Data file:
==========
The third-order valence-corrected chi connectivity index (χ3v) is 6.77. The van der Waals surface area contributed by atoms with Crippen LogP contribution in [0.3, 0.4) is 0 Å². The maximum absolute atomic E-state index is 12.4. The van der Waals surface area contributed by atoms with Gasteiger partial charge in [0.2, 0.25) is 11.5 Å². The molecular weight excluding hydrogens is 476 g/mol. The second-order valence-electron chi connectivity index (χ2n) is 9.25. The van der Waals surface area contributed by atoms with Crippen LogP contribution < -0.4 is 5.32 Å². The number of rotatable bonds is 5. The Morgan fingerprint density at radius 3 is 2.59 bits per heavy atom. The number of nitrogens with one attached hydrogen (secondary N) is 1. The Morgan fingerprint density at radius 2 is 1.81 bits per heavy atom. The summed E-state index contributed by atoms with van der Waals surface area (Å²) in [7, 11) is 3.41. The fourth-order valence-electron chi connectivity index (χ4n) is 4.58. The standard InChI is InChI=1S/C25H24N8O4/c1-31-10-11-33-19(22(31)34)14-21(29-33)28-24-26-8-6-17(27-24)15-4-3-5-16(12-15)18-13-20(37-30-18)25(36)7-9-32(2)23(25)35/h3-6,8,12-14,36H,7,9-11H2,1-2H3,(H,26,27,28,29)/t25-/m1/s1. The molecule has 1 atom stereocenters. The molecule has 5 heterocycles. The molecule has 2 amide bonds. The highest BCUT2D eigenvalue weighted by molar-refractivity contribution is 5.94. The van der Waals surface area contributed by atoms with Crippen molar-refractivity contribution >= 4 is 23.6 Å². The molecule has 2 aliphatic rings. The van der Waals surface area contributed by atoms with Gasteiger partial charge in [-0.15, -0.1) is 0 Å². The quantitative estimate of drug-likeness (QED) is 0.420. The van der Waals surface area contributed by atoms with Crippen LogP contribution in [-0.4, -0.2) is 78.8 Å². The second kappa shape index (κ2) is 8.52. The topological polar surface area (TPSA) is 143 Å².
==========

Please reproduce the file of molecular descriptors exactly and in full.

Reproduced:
The third-order valence-corrected chi connectivity index (χ3v) is 6.77. The van der Waals surface area contributed by atoms with Crippen LogP contribution in [0.3, 0.4) is 0 Å². The maximum absolute atomic E-state index is 12.4. The van der Waals surface area contributed by atoms with Gasteiger partial charge in [0.2, 0.25) is 11.5 Å². The molecular weight excluding hydrogens is 476 g/mol. The second-order valence-electron chi connectivity index (χ2n) is 9.25. The van der Waals surface area contributed by atoms with Crippen LogP contribution < -0.4 is 5.32 Å². The number of rotatable bonds is 5. The Morgan fingerprint density at radius 3 is 2.59 bits per heavy atom. The number of nitrogens with one attached hydrogen (secondary N) is 1. The Morgan fingerprint density at radius 2 is 1.81 bits per heavy atom. The summed E-state index contributed by atoms with van der Waals surface area (Å²) in [7, 11) is 3.41. The fourth-order valence-electron chi connectivity index (χ4n) is 4.58. The standard InChI is InChI=1S/C25H24N8O4/c1-31-10-11-33-19(22(31)34)14-21(29-33)28-24-26-8-6-17(27-24)15-4-3-5-16(12-15)18-13-20(37-30-18)25(36)7-9-32(2)23(25)35/h3-6,8,12-14,36H,7,9-11H2,1-2H3,(H,26,27,28,29)/t25-/m1/s1. The molecule has 1 atom stereocenters. The molecule has 5 heterocycles. The molecule has 2 amide bonds. The highest BCUT2D eigenvalue weighted by molar-refractivity contribution is 5.94. The van der Waals surface area contributed by atoms with Crippen molar-refractivity contribution >= 4 is 23.6 Å². The molecule has 2 aliphatic rings. The van der Waals surface area contributed by atoms with Gasteiger partial charge in [-0.15, -0.1) is 0 Å². The quantitative estimate of drug-likeness (QED) is 0.420. The van der Waals surface area contributed by atoms with Crippen LogP contribution in [-0.4, -0.2) is 78.8 Å². The second kappa shape index (κ2) is 8.52. The topological polar surface area (TPSA) is 143 Å².